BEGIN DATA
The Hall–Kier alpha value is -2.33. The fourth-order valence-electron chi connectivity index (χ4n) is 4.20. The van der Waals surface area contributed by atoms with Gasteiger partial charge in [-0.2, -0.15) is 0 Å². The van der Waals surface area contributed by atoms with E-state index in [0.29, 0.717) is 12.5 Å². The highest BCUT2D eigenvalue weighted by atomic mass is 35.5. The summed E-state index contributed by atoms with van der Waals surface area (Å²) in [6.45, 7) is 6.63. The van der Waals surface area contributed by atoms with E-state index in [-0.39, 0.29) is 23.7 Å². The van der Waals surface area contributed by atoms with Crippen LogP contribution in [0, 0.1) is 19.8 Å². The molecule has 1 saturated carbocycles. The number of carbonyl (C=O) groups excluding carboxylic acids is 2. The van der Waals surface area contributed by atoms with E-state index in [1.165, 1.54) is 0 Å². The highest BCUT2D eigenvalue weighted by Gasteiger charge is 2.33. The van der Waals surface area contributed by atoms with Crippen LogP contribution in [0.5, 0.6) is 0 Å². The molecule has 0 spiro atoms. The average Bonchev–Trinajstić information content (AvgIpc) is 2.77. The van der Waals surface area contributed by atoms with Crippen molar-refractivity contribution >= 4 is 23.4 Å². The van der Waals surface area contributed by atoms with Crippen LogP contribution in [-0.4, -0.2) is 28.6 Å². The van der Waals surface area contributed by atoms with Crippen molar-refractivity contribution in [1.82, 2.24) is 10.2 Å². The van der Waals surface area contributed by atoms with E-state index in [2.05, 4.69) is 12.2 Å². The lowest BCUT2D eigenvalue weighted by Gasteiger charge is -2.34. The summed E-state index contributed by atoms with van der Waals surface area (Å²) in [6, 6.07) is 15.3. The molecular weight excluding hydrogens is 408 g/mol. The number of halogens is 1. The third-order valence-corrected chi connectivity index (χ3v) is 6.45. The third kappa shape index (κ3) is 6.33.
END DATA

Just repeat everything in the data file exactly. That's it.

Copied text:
The Hall–Kier alpha value is -2.33. The fourth-order valence-electron chi connectivity index (χ4n) is 4.20. The van der Waals surface area contributed by atoms with Gasteiger partial charge in [-0.2, -0.15) is 0 Å². The van der Waals surface area contributed by atoms with E-state index in [0.29, 0.717) is 12.5 Å². The highest BCUT2D eigenvalue weighted by atomic mass is 35.5. The summed E-state index contributed by atoms with van der Waals surface area (Å²) in [6.45, 7) is 6.63. The van der Waals surface area contributed by atoms with E-state index in [-0.39, 0.29) is 23.7 Å². The van der Waals surface area contributed by atoms with Crippen LogP contribution in [0, 0.1) is 19.8 Å². The molecule has 1 saturated carbocycles. The number of carbonyl (C=O) groups excluding carboxylic acids is 2. The van der Waals surface area contributed by atoms with E-state index in [1.165, 1.54) is 0 Å². The highest BCUT2D eigenvalue weighted by Gasteiger charge is 2.33. The van der Waals surface area contributed by atoms with Crippen LogP contribution in [0.5, 0.6) is 0 Å². The molecule has 0 spiro atoms. The average Bonchev–Trinajstić information content (AvgIpc) is 2.77. The van der Waals surface area contributed by atoms with Crippen molar-refractivity contribution >= 4 is 23.4 Å². The van der Waals surface area contributed by atoms with Crippen LogP contribution in [-0.4, -0.2) is 28.6 Å². The van der Waals surface area contributed by atoms with Crippen molar-refractivity contribution in [1.82, 2.24) is 10.2 Å². The van der Waals surface area contributed by atoms with E-state index in [2.05, 4.69) is 12.2 Å². The lowest BCUT2D eigenvalue weighted by Gasteiger charge is -2.34. The summed E-state index contributed by atoms with van der Waals surface area (Å²) in [6, 6.07) is 15.3. The molecular weight excluding hydrogens is 408 g/mol. The number of halogens is 1. The third-order valence-corrected chi connectivity index (χ3v) is 6.45. The third kappa shape index (κ3) is 6.33.